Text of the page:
Marine Research


Colossians 1:10 – A standard for marine research?

We often don’t think that the Bible has something to say about research. Of course, the issue of scientific research isn’t explicitly addressed in the Bible. After all, what we call science came to be much later. However, we do know that the Bible can be applied to all aspects of our lives and that includes our vocations. So while there isn’t such thing as a Christian transect (a field technique used in much of ecology), the Bible can give us principles to apply to the process of collecting field data.

I have been reading through Colossians during my stay here at Mwamba, A Rocha Kenya’s field study centre. This book of the Bible is one of Paul’s letters to churches of the time. There is so much that could be said, but for brevity, I want to just focus on one verse that struck me as particularly applicable to how we on the marine team aspire to conduct our research. I have been reading from a Gideons New Testament that was on the bookshelf, so I will give it here in the New King James Version as I read it:

“That you may walk worthy of the Lord, fully pleasing Him, being fruitful in every good work, and increasing in the knowledge of God.”

The context is the beginning of the letter to the Church at Colosse. Paul is greeting them and praying for them. The focus is on encouraging them in their faith and he prays the above four things (among others) for them.

So what does this have to do with research? I think each point is something that I want to aspire to as I set out each day here as I go out and collect data, interact with people, and plan my work. Firstly, Paul prays that they “may walk worthy of the Lord.” He is talking about Christ, of course. This statement points to integrity in all we do. We can’t just do shoddy research in order to get by, but should aspire to the highest possible standards. We need to do the background work of reading the scientific literature on our topic, know the current field methods, their biases and how to adjust for them. We should feel confident, that to the best of our ability, we have done everything reasonably possible to collect information that reflects what is really there.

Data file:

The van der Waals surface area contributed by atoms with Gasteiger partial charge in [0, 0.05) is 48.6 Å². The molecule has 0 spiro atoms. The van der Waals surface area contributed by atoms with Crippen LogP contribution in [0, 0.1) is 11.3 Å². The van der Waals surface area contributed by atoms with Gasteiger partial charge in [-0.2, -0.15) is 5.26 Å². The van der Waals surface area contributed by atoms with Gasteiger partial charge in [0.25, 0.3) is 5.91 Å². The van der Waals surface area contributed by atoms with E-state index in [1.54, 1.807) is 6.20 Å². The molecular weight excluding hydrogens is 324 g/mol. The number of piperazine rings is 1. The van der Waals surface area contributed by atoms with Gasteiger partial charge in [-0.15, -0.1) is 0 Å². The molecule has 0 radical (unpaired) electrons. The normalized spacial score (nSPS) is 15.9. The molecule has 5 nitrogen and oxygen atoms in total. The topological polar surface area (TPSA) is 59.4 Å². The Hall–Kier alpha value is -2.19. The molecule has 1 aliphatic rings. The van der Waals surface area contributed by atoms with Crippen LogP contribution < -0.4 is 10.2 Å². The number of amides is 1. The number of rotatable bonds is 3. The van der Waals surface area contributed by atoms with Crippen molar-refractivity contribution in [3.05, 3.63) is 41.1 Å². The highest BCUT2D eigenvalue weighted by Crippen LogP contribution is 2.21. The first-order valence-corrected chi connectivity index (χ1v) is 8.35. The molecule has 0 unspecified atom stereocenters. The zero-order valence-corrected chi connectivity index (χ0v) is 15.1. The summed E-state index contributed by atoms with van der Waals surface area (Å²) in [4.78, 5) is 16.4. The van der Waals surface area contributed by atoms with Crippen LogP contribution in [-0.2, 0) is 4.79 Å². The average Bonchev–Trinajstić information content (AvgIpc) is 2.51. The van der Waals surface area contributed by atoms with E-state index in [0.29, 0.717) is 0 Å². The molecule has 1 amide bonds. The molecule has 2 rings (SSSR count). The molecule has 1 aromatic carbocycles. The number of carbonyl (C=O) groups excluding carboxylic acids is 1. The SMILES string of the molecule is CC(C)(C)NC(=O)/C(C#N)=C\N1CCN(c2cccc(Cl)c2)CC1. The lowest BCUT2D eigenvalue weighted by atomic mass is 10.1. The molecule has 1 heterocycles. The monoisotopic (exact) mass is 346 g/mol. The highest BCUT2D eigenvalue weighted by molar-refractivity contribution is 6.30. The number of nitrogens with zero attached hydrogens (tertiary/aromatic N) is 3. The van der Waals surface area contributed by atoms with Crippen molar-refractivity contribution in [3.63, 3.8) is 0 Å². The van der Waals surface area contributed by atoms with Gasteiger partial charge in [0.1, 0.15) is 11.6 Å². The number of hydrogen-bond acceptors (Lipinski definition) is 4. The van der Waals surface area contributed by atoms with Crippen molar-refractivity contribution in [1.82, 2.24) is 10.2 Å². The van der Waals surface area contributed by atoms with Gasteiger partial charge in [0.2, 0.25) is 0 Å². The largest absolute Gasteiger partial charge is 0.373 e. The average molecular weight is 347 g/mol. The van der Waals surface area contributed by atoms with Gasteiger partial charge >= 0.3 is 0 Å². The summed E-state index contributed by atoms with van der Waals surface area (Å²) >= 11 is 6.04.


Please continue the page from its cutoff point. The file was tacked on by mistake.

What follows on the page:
“Fully pleasing Him.” This says to me that our hearts are important. Why are we doing this research? Certainly it is great fun to go out onto what has been labelled Africa’s second-most beautiful beach, spend the day snorkeling on a reef or meandering through the rockpools. We also love our neighbours – those who depend on these resources for their livelihoods and our conservation partners whom we want to serve with information that can be used to better protect this beautiful place. But we also want to please God. Our heart’s desire is to hear God say – “Well done!” We do all this as unto the Lord, not trying to please people, but the one to whom we are ultimately responsible. As Colossians 3:17 says “Whatever you do in word or deed, do all in the name of the Lord Jesus, giving thanks to God the Father through Him.”